V-Brakes would be your best best, cost effective and brake effective .. and very easy and nice to ride with. You can start with the bottom of the range Shimano (Alivio or Deore) MTB components.
Keep us up to date and let us know which decisions you make.
If budgets are an issue, I strongly suggest a trip to your local dump/transfer station one Sunday afternoon. You will be amazed at the quality and quantity of bikes that are disposed of in this manner. Some are resold but most end up as scrap or solid fill.
We are now such a wealthy society (it seems) that people just throw bikes out when they want to upgrade, or when a bike needs some maintenance. If you have small kids, take your pick of the 12", 16" and 20" bikes on offer. They are thrown away when the kids grow out of them. I have enough of these bikes in the garage for my kids and 4 friends that come over.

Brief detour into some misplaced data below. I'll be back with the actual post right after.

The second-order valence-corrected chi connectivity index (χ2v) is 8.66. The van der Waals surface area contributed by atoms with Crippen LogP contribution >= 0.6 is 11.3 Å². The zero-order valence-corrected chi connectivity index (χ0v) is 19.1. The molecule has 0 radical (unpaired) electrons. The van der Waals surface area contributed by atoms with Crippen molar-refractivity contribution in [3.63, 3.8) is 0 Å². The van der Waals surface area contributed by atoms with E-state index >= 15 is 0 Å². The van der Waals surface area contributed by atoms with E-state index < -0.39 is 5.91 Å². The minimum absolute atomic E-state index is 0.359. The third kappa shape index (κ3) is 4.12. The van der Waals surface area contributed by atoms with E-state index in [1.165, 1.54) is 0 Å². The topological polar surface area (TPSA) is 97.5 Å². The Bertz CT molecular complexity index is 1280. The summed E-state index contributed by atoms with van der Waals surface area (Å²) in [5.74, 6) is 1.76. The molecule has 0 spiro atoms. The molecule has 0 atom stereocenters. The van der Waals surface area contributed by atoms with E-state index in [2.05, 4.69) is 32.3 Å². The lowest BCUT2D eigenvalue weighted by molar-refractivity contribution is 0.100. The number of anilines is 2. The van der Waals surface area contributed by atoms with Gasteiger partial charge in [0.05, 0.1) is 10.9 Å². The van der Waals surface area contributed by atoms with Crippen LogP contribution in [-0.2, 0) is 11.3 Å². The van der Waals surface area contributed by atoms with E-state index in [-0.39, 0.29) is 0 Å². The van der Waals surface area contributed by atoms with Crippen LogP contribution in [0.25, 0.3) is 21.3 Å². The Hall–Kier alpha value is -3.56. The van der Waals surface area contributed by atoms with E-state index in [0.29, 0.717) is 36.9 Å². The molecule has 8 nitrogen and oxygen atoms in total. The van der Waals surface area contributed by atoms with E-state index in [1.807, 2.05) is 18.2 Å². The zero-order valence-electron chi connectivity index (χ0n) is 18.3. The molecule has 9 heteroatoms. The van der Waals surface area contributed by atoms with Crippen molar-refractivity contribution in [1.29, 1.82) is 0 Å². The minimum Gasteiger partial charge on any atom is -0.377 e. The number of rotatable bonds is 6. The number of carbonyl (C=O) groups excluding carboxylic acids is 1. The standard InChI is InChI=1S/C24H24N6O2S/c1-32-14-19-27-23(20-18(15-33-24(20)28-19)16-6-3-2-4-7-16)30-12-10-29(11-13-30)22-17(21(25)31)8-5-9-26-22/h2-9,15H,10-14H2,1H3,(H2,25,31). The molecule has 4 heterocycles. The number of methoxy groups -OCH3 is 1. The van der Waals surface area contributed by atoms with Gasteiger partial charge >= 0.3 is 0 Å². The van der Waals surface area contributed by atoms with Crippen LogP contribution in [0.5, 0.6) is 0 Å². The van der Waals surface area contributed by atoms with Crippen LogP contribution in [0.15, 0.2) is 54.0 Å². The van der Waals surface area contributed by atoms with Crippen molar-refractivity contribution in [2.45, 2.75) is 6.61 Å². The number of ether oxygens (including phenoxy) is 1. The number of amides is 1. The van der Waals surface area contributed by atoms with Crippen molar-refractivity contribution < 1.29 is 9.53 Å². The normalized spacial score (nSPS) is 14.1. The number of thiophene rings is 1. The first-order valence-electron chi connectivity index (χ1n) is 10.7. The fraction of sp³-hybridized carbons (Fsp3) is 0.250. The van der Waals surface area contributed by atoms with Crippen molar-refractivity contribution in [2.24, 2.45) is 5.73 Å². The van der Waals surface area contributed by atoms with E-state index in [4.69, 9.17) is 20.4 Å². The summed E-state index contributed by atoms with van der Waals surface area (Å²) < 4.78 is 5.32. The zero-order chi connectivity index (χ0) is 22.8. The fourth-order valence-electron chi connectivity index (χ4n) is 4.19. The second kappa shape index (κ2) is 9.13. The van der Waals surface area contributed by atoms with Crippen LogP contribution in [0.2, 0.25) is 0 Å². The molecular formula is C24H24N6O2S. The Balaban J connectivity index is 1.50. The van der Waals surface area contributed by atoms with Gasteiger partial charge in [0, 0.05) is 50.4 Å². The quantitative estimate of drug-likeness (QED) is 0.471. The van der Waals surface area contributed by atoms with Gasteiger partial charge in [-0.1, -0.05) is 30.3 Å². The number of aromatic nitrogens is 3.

I have started providing bikes (free of course) to single mums and less well-to-do families at my kids school - all good "dump bikes".
I scored my cro-mo framed Apollo Vitesse racer from the transfer station. Came with triathlon bars and functioning computer. This is not my number one bike, taking me 25km to work and back every day. There are good bikes to be had for next to nothing. Many may require a service, which often means a bottom bracket job or some other bearings, but most are OK.
If you feel that you need to, you can ask a council employee if it is OK to look through the bikes, but in my experience they are only too pleased to see someone take them away. Anyway, there is your cheap option. One more hint - take some tools with you because you just might spot some accessories on other bikes while you are there. Cheers. Scott the tight arse.
This is a great time for a plug for the website featured on the homepage of bicycles.net.au - Bicycle Recycling Network is promoting the reuse of old bicycles in various ways and forms.
Scotty, if you don't know it already have a look. If it makes sense, get yourself added as you sound like you are doing a good turn and it might save you from heading down the tip too much (if people know you will give their old bikes a better home).
Mmmmm, CrMo hardtail, RST forks, flat bar and bar ends. Now THAT takes me back
Get one if you can find one, CrMo gives a magical ride quality that you just won't find in a beer can. But you knew that already.